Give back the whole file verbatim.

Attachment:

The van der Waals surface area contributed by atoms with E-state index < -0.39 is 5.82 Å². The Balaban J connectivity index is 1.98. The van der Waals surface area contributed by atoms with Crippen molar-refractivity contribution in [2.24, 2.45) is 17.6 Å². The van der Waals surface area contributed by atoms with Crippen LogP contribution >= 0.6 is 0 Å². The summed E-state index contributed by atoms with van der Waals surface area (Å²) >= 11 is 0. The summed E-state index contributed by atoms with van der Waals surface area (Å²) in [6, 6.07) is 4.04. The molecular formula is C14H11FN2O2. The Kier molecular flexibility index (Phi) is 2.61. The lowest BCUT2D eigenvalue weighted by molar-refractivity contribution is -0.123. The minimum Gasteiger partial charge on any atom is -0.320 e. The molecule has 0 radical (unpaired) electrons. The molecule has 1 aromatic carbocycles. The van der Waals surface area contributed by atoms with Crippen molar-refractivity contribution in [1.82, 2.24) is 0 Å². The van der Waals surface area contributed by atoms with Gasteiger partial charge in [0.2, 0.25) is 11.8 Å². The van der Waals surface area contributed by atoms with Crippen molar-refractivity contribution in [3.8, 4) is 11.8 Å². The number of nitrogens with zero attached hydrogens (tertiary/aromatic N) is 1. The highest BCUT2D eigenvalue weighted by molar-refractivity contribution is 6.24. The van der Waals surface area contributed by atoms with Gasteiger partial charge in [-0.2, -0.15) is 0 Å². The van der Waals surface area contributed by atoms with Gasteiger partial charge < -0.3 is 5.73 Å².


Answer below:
The van der Waals surface area contributed by atoms with E-state index < -0.39 is 5.82 Å². The Balaban J connectivity index is 1.98. The van der Waals surface area contributed by atoms with Crippen molar-refractivity contribution in [2.24, 2.45) is 17.6 Å². The van der Waals surface area contributed by atoms with Crippen LogP contribution >= 0.6 is 0 Å². The summed E-state index contributed by atoms with van der Waals surface area (Å²) >= 11 is 0. The summed E-state index contributed by atoms with van der Waals surface area (Å²) in [6, 6.07) is 4.04. The molecular formula is C14H11FN2O2. The Kier molecular flexibility index (Phi) is 2.61. The lowest BCUT2D eigenvalue weighted by molar-refractivity contribution is -0.123. The minimum Gasteiger partial charge on any atom is -0.320 e. The molecule has 0 radical (unpaired) electrons. The molecule has 1 aromatic carbocycles. The van der Waals surface area contributed by atoms with Crippen molar-refractivity contribution in [1.82, 2.24) is 0 Å². The van der Waals surface area contributed by atoms with Gasteiger partial charge in [0.2, 0.25) is 11.8 Å². The van der Waals surface area contributed by atoms with Crippen molar-refractivity contribution in [3.8, 4) is 11.8 Å². The number of nitrogens with zero attached hydrogens (tertiary/aromatic N) is 1. The highest BCUT2D eigenvalue weighted by molar-refractivity contribution is 6.24. The van der Waals surface area contributed by atoms with Gasteiger partial charge in [-0.2, -0.15) is 0 Å². The van der Waals surface area contributed by atoms with Gasteiger partial charge < -0.3 is 5.73 Å².